At a live CNN-sponsored debate in Atlanta on Wednesday night, however, South Bend, Indiana, Mayor Pete Buttigieg and South Carolina Democratic Party Chair Jaime Harrison stood out for their animated performances. They are now fighting for the role of kingmaker in the deal-making that will dominate the race’s final days and it showed in their urgent demeanors.
Buttigieg in particular was clearly on a mission to make an impression with DNC members ― and for that matter, Democrats watching at home.
In an unusually tense moment for a race where public forums have been almost boringly amicable, Buttigieg interrupted Ellison during an answer about past remarks on gun policy. CNN’s Dana Bash had asked Ellison to explain why he had called for Democrats to oppose the second amendment of the Constitution.
Ellison denied that he had ever said such a thing. When Bash confronted him with his exact words, he insisted they were being taken out of context.
“It’s a false choice to say that you are either going to ban the second amendment or we are going to have some common sense gun safety laws,” he said. “I am for common sense gun safety laws ―”
“Which is why it matters so much to use the right words when we’re talking about these issues,” Buttigieg interjected.
It was a perfect opportunity for Buttigieg to highlight his main selling point: That as a Democrat who has won in Republican territory, he is best positioned to rebuild the party in the era of President Donald Trump.
“In my part of the country, this is one of the reasons people tune us out immediately. But there are ways of talking about this,” Buttigieg said. He went on to list a string of personal stories he uses to explain his support for universal background checks, including one involving his own military service in Afghanistan.
Later, Buttigieg made an appeal for his candidacy that warned of the consequences of not electing someone with his red-state mayoral experience.
“If you do what you’ve always done, you’re gonna get what you’ve always got. This is a test of whether the DNC is ready for change,” he said.
Harrison, for his part, insisted that his experience as the field’s sole state party chair made him uniquely equipped to head the DNC. (New Hampshire Democratic Party chair Ray Buckley dropped out of the race on Saturday and endorsed Ellison.)
“I know the mayor likes to say he’s the ‘only person,’” Harrison said, referring to Buttigieg. “Well, listen, I’m the only person that is a party chair that is building a party right now in the state.”
And Harrison, who has endured some scrutiny for his lobbying work on behalf of controversial industries, argued that his impoverished upbringing actually made him the candidate most prepared to understand the needs of the less fortunate.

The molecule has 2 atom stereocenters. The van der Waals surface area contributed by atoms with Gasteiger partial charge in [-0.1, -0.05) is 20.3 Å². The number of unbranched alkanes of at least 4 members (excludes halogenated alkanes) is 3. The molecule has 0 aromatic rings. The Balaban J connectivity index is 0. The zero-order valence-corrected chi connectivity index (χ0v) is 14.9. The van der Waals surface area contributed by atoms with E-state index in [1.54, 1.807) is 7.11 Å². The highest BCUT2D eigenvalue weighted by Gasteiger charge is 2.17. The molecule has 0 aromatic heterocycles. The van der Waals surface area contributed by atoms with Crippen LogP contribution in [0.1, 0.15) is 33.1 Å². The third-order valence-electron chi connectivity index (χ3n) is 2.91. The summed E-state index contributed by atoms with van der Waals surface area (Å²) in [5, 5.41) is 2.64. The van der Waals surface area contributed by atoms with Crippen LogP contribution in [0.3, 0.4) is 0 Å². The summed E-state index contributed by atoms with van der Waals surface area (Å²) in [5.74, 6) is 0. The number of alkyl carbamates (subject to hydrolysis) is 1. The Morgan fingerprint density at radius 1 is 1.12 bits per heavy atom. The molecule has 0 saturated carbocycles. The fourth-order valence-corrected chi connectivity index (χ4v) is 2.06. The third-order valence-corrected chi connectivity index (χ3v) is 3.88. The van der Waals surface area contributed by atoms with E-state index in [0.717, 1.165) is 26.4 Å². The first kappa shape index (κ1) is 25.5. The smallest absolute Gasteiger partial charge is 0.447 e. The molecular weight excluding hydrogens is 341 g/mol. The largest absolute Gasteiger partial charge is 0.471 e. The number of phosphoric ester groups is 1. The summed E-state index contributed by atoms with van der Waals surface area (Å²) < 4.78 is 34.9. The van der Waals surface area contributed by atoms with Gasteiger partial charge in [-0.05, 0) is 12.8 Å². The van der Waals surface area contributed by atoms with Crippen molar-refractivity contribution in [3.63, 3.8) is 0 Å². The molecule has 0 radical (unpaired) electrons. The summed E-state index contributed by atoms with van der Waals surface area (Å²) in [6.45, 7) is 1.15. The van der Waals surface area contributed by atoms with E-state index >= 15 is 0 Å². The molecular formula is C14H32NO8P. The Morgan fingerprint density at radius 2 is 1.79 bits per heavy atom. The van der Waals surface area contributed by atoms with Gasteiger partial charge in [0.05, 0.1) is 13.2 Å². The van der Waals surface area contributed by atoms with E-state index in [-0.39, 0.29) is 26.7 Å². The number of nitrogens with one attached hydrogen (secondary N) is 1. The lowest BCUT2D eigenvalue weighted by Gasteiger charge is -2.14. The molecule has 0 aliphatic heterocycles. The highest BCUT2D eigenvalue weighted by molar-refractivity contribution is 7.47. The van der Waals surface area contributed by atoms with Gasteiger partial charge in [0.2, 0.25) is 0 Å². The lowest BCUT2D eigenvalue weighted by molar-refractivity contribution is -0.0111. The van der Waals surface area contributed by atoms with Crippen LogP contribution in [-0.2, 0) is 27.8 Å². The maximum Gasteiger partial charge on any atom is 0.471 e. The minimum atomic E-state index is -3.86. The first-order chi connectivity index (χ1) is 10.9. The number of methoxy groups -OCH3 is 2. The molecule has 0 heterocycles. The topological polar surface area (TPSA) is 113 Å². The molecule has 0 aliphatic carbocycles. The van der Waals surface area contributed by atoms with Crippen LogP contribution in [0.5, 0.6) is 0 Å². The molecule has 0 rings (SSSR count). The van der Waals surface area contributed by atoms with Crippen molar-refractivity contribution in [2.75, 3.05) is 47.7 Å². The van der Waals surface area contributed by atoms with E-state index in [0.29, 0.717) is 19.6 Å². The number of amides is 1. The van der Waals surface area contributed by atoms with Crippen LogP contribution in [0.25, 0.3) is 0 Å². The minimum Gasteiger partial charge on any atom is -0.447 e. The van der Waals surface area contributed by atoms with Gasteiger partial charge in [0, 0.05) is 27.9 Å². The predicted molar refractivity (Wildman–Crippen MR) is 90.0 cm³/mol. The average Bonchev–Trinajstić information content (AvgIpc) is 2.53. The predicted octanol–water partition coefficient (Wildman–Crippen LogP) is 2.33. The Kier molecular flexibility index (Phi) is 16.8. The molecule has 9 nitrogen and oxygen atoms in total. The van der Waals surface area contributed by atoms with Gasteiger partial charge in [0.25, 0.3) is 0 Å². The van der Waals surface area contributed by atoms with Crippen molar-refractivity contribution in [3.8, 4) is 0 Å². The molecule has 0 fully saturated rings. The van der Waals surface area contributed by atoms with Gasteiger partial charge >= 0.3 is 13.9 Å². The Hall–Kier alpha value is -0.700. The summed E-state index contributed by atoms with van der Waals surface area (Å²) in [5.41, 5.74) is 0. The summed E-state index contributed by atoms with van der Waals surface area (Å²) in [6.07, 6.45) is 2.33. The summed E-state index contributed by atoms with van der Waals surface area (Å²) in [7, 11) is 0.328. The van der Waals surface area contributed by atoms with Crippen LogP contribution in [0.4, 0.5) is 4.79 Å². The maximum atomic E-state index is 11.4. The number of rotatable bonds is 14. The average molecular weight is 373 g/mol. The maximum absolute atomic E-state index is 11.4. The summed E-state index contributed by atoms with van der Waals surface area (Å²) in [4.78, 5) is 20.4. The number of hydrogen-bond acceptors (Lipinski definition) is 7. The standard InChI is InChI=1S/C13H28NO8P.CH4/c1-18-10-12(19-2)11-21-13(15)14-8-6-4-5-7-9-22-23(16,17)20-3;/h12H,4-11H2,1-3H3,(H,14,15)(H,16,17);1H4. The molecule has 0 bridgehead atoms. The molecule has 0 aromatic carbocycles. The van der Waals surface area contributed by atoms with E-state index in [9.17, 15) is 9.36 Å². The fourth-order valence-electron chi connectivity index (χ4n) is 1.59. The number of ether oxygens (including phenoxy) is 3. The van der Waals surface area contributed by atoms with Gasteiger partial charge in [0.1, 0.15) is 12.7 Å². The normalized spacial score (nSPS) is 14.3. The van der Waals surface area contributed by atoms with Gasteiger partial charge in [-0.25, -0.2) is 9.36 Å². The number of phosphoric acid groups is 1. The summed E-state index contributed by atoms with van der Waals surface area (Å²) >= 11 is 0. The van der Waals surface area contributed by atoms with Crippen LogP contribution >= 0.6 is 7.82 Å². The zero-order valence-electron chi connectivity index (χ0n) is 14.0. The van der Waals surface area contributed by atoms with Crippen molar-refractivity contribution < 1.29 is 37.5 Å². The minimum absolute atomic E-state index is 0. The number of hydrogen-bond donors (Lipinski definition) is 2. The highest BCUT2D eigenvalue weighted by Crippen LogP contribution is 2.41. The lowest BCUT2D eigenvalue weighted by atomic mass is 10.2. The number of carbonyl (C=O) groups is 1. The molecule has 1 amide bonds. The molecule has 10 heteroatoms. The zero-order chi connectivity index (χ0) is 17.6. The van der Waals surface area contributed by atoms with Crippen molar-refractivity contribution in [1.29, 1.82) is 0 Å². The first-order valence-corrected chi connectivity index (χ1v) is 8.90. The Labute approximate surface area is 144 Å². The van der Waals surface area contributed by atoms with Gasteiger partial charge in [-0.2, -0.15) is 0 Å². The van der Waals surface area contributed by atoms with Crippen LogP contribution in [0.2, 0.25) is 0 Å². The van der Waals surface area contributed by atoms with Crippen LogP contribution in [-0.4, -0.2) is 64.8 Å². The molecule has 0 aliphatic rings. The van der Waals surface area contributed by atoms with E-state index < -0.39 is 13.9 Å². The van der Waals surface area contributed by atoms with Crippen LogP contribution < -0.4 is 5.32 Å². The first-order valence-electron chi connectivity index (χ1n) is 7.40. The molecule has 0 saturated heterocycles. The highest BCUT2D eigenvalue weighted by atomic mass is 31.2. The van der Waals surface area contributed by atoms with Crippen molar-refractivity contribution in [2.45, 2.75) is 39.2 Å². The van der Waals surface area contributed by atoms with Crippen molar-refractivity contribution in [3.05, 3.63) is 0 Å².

“I will be probably the only chair that has been on food stamps; the only chair that has lost their home, not once, but twice; the only chair that knows what the hardship that working people have to go through in this country,” he said in his closing remarks.
It is not likely that either Harrison or Buttigieg tipped the scales of the race decisively in their favor on Wednesday night.
But that was undoubtedly not the goal. Neither Perez nor Ellison has locked up a majority of the DNC’s 447 voting members. If that trend holds, then Saturday’s voting will proceed to multiple rounds where securing a third candidate’s supporters could make a difference.
As a result, figures like Buttigieg, Harrison and Idaho Democratic Party executive director Sally Boynton could barter their votes for some form of influence in the party. There is even an unlikely scenario in which Ellison and Perez are continually unable to secure a majority, and members coalesce behind another candidate who can transcend their differences.
Harrison reportedly has the most DNC members’ votes of any candidate besides the top two. Buttigieg is armed with his self-proclaimed outsider status, unique life story, and, as of Wednesday, the endorsement of the respected former DNC chair Howard Dean.
Many activists and operatives view the showdown between Perez and Ellison as a proxy contest between the establishment and progressive wings of the Democratic Party. Perez, who backed Hillary Clinton in the 2016 Democratic presidential primary, is the establishment favorite, while Ellison, an outspoken supporter of Sen. Bernie Sanders (I-Vt.), has gotten more traction among progressive stalwarts.
But with an eye toward courting the party officials who decide the DNC race, Perez and Ellison have been focusing on their individual strengths, rather than their perceived roles in the party ecosystem.
The two frontrunners continued to fine-tune those pitches on Wednesday night. Perez highlighted his executive experience at the helm of the Department of Labor, and the Department of Justice’s civil rights division before that.
For every outrage-provoking Republican policy that came up, such as voter identification laws or draconian enforcement of immigration laws, Perez pointed to a lawsuit he brought or a regulation he helped write.
“This organization has a crisis of confidence and a crisis of relevance. It requires someone with experience as a turn-around agent at scale,” Perez said. His voice was hoarse from what he said was all the campaigning he had been doing.
Ellison emphasized his history as an organizer and elected official, pointing to his experience helping defeat a voter identification law on the ballot in Minnesota in 2012.
“The DNC chair ― we will employ lawyers, but what we really do is we win elections,” he concluded.